The buttons and indicator light are simply connected to some spare I/O with a few resistors in series to keep it running smoothly.

To control the state of the ATX PSU, an optocoupler is added to an output on the LCD I/O Backpack.


The software is currently very basic, I haven’t even converted the raw output from the analog inputs to readable current values, but it should be relatively simple to have both nice readouts, logging output via USB and maybe some alarms (a buzzer would also be interesting here).

The code below is a simple test controller, made for testing the different pieces. It needs a bit of finishing to reach the same polished level as the rest.

  ATX Bench Power Supply Unit Controller
  by Thomas Flummer,

// include the library code:
#include <LiquidCrystal.h>

// initialize the library with the numbers of the interface pins
LiquidCrystal lcd(7, 6, 5, 4, 3, 2);

const int powerPin = 8;
const int powerSwitchPin = A7;
const int alertSwitchPin = A6;
const int powerLEDPin = A5;
const int alertLEDPin = A4;
boolean powerState = false;
boolean alertState = false;

void setup() {
  // Power pin setup
  pinMode(powerPin, OUTPUT);
  pinMode(powerLEDPin, OUTPUT);
  pinMode(alertLEDPin, OUTPUT);
  digitalWrite(powerLEDPin, LOW);
  digitalWrite(alertLEDPin, LOW);

  // set up the LCD's number of columns and rows: 
  lcd.begin(16, 2);
  // Print a message to the LCD.

void loop() {
  int powerSwitch = analogRead(powerSwitchPin);
  if(powerSwitch < 100)
      digitalWrite(powerPin, LOW);
      digitalWrite(powerLEDPin, LOW);
      powerState = false;
      lcd.setCursor(0, 0);
      lcd.print("                ");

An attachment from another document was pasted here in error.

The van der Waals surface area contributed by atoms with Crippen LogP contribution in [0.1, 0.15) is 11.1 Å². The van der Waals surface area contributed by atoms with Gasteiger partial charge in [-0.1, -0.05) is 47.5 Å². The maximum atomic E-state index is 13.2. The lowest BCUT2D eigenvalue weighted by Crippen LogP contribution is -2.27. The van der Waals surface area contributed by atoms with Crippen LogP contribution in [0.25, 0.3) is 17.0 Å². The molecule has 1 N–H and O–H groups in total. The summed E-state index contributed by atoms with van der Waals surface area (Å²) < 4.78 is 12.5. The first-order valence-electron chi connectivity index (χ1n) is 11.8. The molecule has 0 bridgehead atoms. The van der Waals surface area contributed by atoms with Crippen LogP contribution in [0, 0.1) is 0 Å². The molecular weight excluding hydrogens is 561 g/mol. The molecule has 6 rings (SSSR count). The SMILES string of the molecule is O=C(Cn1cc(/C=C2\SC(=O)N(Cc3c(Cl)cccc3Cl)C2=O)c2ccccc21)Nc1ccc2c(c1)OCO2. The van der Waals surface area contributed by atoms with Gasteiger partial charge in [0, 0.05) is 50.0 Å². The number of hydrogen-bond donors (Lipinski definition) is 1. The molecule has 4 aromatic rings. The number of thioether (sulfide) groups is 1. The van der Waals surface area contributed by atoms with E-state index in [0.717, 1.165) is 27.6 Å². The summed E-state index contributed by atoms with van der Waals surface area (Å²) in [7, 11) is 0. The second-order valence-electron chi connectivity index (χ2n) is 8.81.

lcd.setCursor(0, 1);
      lcd.print(" Standby...     ");
      digitalWrite(powerPin, HIGH);
      digitalWrite(powerLEDPin, HIGH);
      powerState = true;
      lcd.setCursor(0, 0);
      lcd.print(" ATX Bench PSU  ");
      lcd.setCursor(0, 1);
      lcd.print(" Booting...     ");
  int alertSwitch = analogRead(alertSwitchPin);
  if(alertSwitch < 100)
      digitalWrite(alertLEDPin, LOW);
      alertState = false;
      digitalWrite(alertLEDPin, HIGH);
      alertState = true;
    /* if turned on */
    lcd.setCursor(0, 0);
    lcd.print("3.3V  5.0V   12V");

    int current3v3 = analogRead(0);
    int current5v0 = analogRead(1);
    int current12v = analogRead(2);
    lcd.setCursor(0, 1);
    lcd.print(" ");
    lcd.print("   ");
    lcd.print("   ");
    lcd.print("  ");

If you have ideas or want to help, you are very welcome to let me know in the comments.


Creative Commons License There is a bunch of different parts to this projects, both mechanical parts for the case and electronics boards. Schematic and the board files are in Cad Soft Eagle format, mechanical parts in Adobe Illustrator EPS and PDF. The hardware design is released under Creative Commons BY-SA.